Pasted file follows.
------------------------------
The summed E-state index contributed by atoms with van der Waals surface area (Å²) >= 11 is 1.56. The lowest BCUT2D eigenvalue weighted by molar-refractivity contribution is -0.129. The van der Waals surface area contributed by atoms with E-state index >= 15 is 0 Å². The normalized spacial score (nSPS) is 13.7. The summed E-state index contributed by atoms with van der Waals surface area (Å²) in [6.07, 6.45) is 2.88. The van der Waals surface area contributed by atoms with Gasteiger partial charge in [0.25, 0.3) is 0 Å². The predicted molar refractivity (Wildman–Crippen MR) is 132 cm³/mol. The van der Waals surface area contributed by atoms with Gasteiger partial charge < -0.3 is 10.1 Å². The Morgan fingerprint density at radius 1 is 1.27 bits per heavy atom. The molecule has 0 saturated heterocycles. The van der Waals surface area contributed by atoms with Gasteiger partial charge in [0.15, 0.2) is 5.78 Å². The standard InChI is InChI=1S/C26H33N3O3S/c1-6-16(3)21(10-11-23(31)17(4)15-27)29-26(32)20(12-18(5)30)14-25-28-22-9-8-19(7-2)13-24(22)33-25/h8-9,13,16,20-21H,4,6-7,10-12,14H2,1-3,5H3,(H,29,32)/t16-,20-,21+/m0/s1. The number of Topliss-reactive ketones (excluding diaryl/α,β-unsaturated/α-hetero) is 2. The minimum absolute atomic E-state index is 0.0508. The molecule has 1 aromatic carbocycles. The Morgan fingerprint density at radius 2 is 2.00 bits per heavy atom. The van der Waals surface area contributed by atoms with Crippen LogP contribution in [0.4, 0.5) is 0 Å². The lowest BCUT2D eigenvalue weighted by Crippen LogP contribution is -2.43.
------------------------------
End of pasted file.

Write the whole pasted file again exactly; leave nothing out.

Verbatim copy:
The summed E-state index contributed by atoms with van der Waals surface area (Å²) >= 11 is 1.56. The lowest BCUT2D eigenvalue weighted by molar-refractivity contribution is -0.129. The van der Waals surface area contributed by atoms with E-state index >= 15 is 0 Å². The normalized spacial score (nSPS) is 13.7. The summed E-state index contributed by atoms with van der Waals surface area (Å²) in [6.07, 6.45) is 2.88. The van der Waals surface area contributed by atoms with Gasteiger partial charge in [0.25, 0.3) is 0 Å². The predicted molar refractivity (Wildman–Crippen MR) is 132 cm³/mol. The van der Waals surface area contributed by atoms with Gasteiger partial charge < -0.3 is 10.1 Å². The Morgan fingerprint density at radius 1 is 1.27 bits per heavy atom. The molecule has 0 saturated heterocycles. The van der Waals surface area contributed by atoms with Gasteiger partial charge in [0.15, 0.2) is 5.78 Å². The standard InChI is InChI=1S/C26H33N3O3S/c1-6-16(3)21(10-11-23(31)17(4)15-27)29-26(32)20(12-18(5)30)14-25-28-22-9-8-19(7-2)13-24(22)33-25/h8-9,13,16,20-21H,4,6-7,10-12,14H2,1-3,5H3,(H,29,32)/t16-,20-,21+/m0/s1. The number of Topliss-reactive ketones (excluding diaryl/α,β-unsaturated/α-hetero) is 2. The minimum absolute atomic E-state index is 0.0508. The molecule has 1 aromatic carbocycles. The Morgan fingerprint density at radius 2 is 2.00 bits per heavy atom. The van der Waals surface area contributed by atoms with Crippen LogP contribution in [0.4, 0.5) is 0 Å². The lowest BCUT2D eigenvalue weighted by Crippen LogP contribution is -2.43.